In the Matter of              )
the Appeal of                 )
THE PRINTING PRESS            )      Docket No. GPOBCA 16-98
Jacket No.655-223             )
Purchase Order J-1533         )


Appellant, The Printing Press, filed a notice of appeal with the Board following the contracting
officer's default termination of Program 4611-S for, inter alia, Appellant's failure to meet
required delivery dates.
Following receipt of the appeal, the Board provided Appellant a copy of the Board's rules of
procedure, and advised Appellant that it was required by Board rules to file a complaint within 30
days of receipt.  Appellant failed to file a complaint, or request additional time in which to
On November 3, 1998, pursuant to Rule 31 of the Board Rules, the Board issued a  Rule  to Show
Cause Why Appeal Should Not be Dismissed for Failure to Prosecute (Rule To Show Cause), directing
the Appellant to state its reasons for not complying with the requirements of the Board Rules, and
in particular, by not submitting its Rule 6(a) Complaint.

The Rule to Show Cause directed the Appellant to submit a written response to the Board within five
(5) days from its receipt, showing such cause as it may have as to why the appeal should not be
dismissed with prejudice for failure to prosecute.  The Board sent the Rule to Show Cause by
certified mail to the Appellant at its address of record. The U.S. Postal Service's certified mail
receipt was returned to the Board showing that the Rule to Show Cause was received by the Appellant
on November 12, 1998.
On November 17, 1998, Appellant called and asked if the Board had received a 15 or 16-page document
it sent to the Board.  He was told that the Board had no record of receiving the document.  The
Appellant was then asked to send another copy as soon as possible.  The Board has yet to receive
any such document from the Appellant.
On December 7, 1998, the Board received by telefacsimile an unsigned four-page letter from
Appellant which failed to respond to the Board's Rule to Show Cause.
Rule 31 allows the Board to dismiss an appeal whenever the record discloses, inter alia, that a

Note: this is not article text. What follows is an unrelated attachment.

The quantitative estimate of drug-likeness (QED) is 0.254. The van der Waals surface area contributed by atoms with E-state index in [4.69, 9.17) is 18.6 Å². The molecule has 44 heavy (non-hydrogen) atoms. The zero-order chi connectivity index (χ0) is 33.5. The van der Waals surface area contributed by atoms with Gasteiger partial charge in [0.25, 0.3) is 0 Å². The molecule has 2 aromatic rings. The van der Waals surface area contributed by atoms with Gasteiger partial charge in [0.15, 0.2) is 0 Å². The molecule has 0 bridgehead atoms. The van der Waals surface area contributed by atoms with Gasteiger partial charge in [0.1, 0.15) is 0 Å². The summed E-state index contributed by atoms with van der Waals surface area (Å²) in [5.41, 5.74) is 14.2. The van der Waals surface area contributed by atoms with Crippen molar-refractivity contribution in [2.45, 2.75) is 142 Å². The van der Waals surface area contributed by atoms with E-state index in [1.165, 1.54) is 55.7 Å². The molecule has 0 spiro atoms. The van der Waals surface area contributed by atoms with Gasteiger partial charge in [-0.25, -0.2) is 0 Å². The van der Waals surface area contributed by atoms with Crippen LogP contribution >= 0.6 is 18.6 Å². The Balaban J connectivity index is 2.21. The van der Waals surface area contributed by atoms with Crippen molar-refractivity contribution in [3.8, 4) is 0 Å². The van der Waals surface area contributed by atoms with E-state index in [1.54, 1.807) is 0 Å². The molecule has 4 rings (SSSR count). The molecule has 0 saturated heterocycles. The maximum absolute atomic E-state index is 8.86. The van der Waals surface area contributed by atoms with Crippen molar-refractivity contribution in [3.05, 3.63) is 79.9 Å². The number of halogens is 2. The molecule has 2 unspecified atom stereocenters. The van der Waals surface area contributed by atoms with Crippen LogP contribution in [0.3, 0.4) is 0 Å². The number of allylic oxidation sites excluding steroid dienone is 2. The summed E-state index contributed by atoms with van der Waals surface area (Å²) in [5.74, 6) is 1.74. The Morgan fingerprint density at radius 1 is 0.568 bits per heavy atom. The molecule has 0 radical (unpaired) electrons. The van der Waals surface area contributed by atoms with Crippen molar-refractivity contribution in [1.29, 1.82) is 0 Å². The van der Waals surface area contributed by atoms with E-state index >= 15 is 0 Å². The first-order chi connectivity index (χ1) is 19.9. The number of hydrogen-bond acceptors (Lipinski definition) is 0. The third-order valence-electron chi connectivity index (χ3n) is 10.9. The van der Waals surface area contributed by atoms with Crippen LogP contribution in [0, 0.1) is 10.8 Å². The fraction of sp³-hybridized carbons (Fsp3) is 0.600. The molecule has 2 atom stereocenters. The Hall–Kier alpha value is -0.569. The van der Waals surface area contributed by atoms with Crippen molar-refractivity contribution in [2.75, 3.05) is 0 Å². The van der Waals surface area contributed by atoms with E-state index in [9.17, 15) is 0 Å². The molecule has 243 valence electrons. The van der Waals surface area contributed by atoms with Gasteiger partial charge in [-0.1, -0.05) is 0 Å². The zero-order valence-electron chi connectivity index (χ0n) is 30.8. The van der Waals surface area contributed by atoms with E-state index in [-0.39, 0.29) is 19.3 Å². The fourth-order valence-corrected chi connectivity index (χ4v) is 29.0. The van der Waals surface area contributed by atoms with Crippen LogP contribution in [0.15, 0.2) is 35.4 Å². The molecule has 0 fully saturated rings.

party has:  (1) failed to file documents required by the rules; (2) failed to respond to the
Board's notices or correspondence; or (3) otherwise indicates an intention not to continue the
orderly prosecution or defense of an appeal.  Board Rules, Rule 31.  Based on the foregoing facts,
it is clear to the Board that dismissal is justified in this case on one or more of those grounds.
That is, the record in this appeal amply demonstrates that the Appellant has ignored the Board's
rules and directives with respect to pleadings, has failed to respond in a timely manner to the
Board's correspondence, and has otherwise indicated an intention not to continue the orderly
prosecution of its appeal.  No other conclusion is warranted by its failure to file a Complaint or
to timely respond to the Rule to Show Cause.  See Rosemark, GPOBCA 30-90 (April 22, 1994), slip op.
at 4, 1994 WL 275076; Bedrock Printing Company, GPOBCA 05-91 (April 10, 1992), slip op. at 5-6
(citing David M. Noe, AGBCA No. 88-155-1, 89-1 BCA  21,560; Leonard V. West, PSBCA No. 1443, 86-3
BCA 19,060).

In reaching this conclusion, the Board has considered carefully Appellant's pro se status.  Quincey
Carpenter v. United States, 38 Fed. Cl. 576 (1997); and cases cited therein.  However, formal legal
training is not necessary for responding to simple deadlines or for otherwise prosecuting an
appeal.  See, Airborne Industries, Inc., ASBCA Nos. 45491 et al., 95-1 BCA  27,496, aff'd on
recon. at   27,311. The Board has also considered its obligation to litigants to manage its docket
in an efficient and expeditious manner.  The record demonstrates Appellant's intent to abandon
prosecution of this appeal through its failure to respond to the Board's Rule to Show Cause within
the time required.   Appellant has not otherwise made any showing that the appeal should not be
dismissed for failure to prosecute.
Accordingly, the above-captioned appeal is hereby DISMISSED with prejudice.

It is so Ordered.

March 29, 1999                     KERRY L. MILLER
Administrative Judge